Date: Fri, 19 Aug 2011 10:35:42 -0500 From: John Mayson <john@mayson.us> To: telecomdigestmoderator.remove-this@and-this-too.telecom-digest.org. Subject: Re: Shame On You! Message-ID: <CALtjCn+3ch3db85fooehBJzpVxLMriC4zjy=P+uL-ToiWK2CEQ@mail.gmail.com> On Thu, Aug 18, 2011 at 6:53 PM, Wes Leatherock <wleathus@yahoo.com> wrote: > > The same thing happens in the Oklahoman (Oklahoma City, Okla.)  I > think there is a common reason here--it costs money to go out and make > their own local photo, while the wire services send them photos as a > part of their services, or they can get a photo with a couple of > clicks. > > > Wes Leatherock > wleathus@yahoo.com > wesrock@aol.com > > > ***** Moderator's Note ***** > > I don't believe it. Previous editions of The Inquirer had extensive > pictures of Philadelphians on picket lines, and I've never met a > photographer who didn't take four times more shots than he > needed. They could have taken another of those out of the archives if > they were short of images, but I think what really happened was that > Verizon's ad agency called up and demanded that the editor get in > line. I, of course, have no idea what happened in the newsroom of The Inquirer, so I can only guess. Bill, by "previous editions", do you mean last week or last decade? If you mean last week then I suppose we could follow the money: Verizon buys a lot of ad space in Philly newspapers, someone calls encouraging use of a photo, etc. It could happen. If you mean last decade then I think Wes' observation holds true. Newsrooms are cut to the bone. It's easier to use a wire photo or a stock photo in place of sending an actual photographer out. I'm something of an airplane geek and it just floors me to read an article about an American Airlines 767 and see a picture of an old (obviously) Eastern Airlines 727 as if it has anything to do with the article. Someone in the newsroom probably did a search for "airplane" and picked the first thing that came up and called it a day. John -- John Mayson <john@mayson.us> Austin, Texas, USA ***** Moderator's Note ***** I meant "in the past few days". I did a Google image search for '"Striking workers" Philadelphia Verizon', and I received dozens of images showing workers striking against Verizon on picket lines in Philadelphia, and many, if not most, were from the Inquirer! The Philadelphia Inquirer did its reader a disservice: if a picture is worth a thousand words, I'd like to send an image of Google headquarters to the owners, with a caption stating "THIS is why you're so desperate that you would compromise nearly two-hundred years of reader trust, and you brought it on yourselves". Bill Horne Moderator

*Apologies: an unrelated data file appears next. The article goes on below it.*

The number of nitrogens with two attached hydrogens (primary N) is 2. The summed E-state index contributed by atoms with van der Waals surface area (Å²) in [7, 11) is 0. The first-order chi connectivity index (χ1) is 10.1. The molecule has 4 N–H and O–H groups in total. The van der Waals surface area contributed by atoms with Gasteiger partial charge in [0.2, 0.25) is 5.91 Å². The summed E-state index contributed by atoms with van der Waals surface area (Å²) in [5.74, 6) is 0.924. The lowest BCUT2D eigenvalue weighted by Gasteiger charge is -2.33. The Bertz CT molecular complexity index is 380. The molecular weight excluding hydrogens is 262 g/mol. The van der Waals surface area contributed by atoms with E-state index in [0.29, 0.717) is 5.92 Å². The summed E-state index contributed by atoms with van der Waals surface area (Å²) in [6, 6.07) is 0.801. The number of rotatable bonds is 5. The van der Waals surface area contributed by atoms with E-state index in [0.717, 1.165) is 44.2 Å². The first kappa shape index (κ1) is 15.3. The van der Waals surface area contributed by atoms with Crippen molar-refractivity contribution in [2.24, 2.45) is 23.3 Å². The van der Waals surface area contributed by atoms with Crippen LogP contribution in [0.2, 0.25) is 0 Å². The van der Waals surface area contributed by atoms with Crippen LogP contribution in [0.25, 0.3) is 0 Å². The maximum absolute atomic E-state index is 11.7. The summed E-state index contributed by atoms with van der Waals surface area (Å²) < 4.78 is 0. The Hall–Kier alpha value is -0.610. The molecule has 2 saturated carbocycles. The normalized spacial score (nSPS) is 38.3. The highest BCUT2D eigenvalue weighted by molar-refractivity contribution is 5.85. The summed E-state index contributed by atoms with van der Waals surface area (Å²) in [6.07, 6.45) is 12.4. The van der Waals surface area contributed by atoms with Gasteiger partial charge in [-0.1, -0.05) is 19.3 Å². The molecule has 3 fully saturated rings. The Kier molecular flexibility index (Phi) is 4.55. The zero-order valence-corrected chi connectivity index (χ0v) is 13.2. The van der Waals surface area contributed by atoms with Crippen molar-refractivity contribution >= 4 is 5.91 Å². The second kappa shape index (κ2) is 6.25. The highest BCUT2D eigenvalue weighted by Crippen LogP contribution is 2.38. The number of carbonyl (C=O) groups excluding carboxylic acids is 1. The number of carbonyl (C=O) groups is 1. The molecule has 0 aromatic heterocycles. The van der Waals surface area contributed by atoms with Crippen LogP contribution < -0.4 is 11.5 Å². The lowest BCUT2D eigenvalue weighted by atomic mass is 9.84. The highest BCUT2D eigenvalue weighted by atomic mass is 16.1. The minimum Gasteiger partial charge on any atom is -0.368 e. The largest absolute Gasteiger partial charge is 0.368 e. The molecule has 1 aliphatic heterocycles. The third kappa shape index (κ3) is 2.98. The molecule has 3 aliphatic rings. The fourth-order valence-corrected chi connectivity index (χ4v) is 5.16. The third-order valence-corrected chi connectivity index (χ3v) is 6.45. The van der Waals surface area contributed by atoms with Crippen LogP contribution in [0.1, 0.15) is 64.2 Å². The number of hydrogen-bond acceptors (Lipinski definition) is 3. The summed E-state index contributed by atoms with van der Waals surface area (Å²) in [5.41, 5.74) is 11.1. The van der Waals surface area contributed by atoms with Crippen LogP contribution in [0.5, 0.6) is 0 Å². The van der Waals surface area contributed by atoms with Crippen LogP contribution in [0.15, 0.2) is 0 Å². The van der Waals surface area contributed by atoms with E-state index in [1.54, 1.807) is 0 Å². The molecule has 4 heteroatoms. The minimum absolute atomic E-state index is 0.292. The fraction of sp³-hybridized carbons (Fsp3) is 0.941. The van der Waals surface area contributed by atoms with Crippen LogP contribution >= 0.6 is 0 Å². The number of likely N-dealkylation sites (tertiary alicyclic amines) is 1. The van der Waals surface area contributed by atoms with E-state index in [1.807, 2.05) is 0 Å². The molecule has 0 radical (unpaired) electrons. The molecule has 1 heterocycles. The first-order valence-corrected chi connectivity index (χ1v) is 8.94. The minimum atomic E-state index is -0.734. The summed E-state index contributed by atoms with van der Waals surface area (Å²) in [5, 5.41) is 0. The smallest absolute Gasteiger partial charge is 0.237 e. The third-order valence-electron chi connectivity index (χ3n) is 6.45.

From: David Chessler <chessler@usa.NOSPAM.net> To: telecomdigestmoderator.remove-this@and-this-too.telecom-digest.org. Subject: Bell Logo History Bell System Memorial- Bell Logo History http://www.porticus.org/bell/bell_logos.html